The principal focus, of course, is between Ringo and Dallas, as on a significant level, Stagecoach becomes a romance. They're initially brought together via their mutual ostracization, even among the ostracized, which gives them an immediate bond beyond their physical attraction towards one another. Wayne and Trevor are both fantastic in their roles, avoiding the occasional overacting by some other performers. But this is a film where it's difficult to count the slight overacting as a flaw, as it was more of a stylistic tendency of the genre during this period and it provides a nice counterbalance to Wayne and Trevor.

Stagecoach is also famous for its setting. Much of the film was shot in Utah's Monument Valley, along authentic stagecoach "roads". The (beautiful) starkness of the desert is often taken as a symbolic trip through a kind of purgatory for the characters, where they're left alone with their souls, their only connection being their small group, to contemplate their pasts and futures. Whether we choose to read something along those lines into the film or not, Monument Valley is at least a captivating presence in the film, although for me, the cinematography could have been better technically, especially considering that Stagecoach was made at the same time as The Wizard of Oz (1939). Ford's famous tendency to do only one take results in a couple minor gaffes, such as the initial shot of John Wayne--a zoom into a close-up--that is out of focus for most of the zoom.

As one could guess, eventually our passengers run into a band of Apaches, who are often interpreted as representing more of a "natural force" that our heroes must surmount. The climax features a fabulous extended chase/fight sequence with a number of amazing stunts by both humans and animals. The most impressive human stunts are performed by the legendary Yakima Canutt, including one that involved being dragged through the dirt by the horse-pulled stagecoach, which was moving along at about 40 miles per hour and supposedly missed running over Canutt by only 12 inches (30.5 cm). This scene was an inspiration for a similar stunt in Steven Spielberg's Raiders of the Lost Ark (1981).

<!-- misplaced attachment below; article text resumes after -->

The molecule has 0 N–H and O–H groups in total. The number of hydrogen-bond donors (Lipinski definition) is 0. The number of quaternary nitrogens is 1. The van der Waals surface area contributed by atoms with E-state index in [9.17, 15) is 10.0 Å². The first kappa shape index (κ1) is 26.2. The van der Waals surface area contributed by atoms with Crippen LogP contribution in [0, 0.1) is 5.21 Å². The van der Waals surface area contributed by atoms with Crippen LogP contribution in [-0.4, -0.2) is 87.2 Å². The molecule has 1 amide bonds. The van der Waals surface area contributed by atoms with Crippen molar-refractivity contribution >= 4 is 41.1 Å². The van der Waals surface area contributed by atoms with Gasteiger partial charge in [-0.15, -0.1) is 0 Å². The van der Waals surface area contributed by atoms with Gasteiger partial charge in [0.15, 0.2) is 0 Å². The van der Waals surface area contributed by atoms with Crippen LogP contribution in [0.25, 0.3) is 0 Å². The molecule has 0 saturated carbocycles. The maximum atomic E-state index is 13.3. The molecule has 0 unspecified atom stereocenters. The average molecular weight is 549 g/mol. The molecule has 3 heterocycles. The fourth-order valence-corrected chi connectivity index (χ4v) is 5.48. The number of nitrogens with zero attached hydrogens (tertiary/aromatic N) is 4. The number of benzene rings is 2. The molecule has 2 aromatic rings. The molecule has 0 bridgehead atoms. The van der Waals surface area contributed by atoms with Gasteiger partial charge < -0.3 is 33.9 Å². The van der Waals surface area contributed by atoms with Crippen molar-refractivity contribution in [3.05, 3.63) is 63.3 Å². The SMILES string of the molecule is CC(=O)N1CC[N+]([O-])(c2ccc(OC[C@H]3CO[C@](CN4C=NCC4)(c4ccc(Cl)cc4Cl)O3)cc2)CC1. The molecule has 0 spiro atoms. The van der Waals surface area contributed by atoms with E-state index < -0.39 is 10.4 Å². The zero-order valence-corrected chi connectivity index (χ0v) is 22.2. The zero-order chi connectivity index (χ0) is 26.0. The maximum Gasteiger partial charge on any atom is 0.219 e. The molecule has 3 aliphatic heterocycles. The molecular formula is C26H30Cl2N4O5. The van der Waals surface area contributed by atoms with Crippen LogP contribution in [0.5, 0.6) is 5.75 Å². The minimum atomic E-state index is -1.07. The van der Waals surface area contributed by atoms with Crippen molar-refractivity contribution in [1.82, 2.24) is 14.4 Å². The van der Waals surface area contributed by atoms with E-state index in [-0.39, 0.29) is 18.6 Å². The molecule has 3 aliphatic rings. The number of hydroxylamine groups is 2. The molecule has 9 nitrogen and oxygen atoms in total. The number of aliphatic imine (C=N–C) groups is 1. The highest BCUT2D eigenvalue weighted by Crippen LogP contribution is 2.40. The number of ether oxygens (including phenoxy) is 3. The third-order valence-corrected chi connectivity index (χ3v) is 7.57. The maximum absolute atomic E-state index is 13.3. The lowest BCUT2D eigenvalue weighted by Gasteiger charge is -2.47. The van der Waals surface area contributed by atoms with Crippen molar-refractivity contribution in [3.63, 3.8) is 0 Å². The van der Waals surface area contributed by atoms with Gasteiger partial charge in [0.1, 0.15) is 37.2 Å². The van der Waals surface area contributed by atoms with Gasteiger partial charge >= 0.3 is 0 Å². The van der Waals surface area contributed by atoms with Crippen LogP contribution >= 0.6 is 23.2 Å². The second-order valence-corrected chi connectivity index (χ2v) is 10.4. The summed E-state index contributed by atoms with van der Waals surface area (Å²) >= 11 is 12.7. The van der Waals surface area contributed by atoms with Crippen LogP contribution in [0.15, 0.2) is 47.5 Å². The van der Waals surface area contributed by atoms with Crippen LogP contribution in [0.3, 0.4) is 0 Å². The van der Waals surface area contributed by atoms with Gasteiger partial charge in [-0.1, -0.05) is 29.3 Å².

Although it's not a "perfect" film to me, and it's not even my favorite western (I'm more partial to the classic spaghetti westerns, for example), Stagecoach is a very good film and was very influential, despite being made at a time when Ford was told that he was committing professional suicide by even contemplating a western. As the plethora of critical literature attests, it works on many levels, including as an allegorical microcosm of U.S. Depression-era society, and should be seen at least once by anyone serious about film literacy.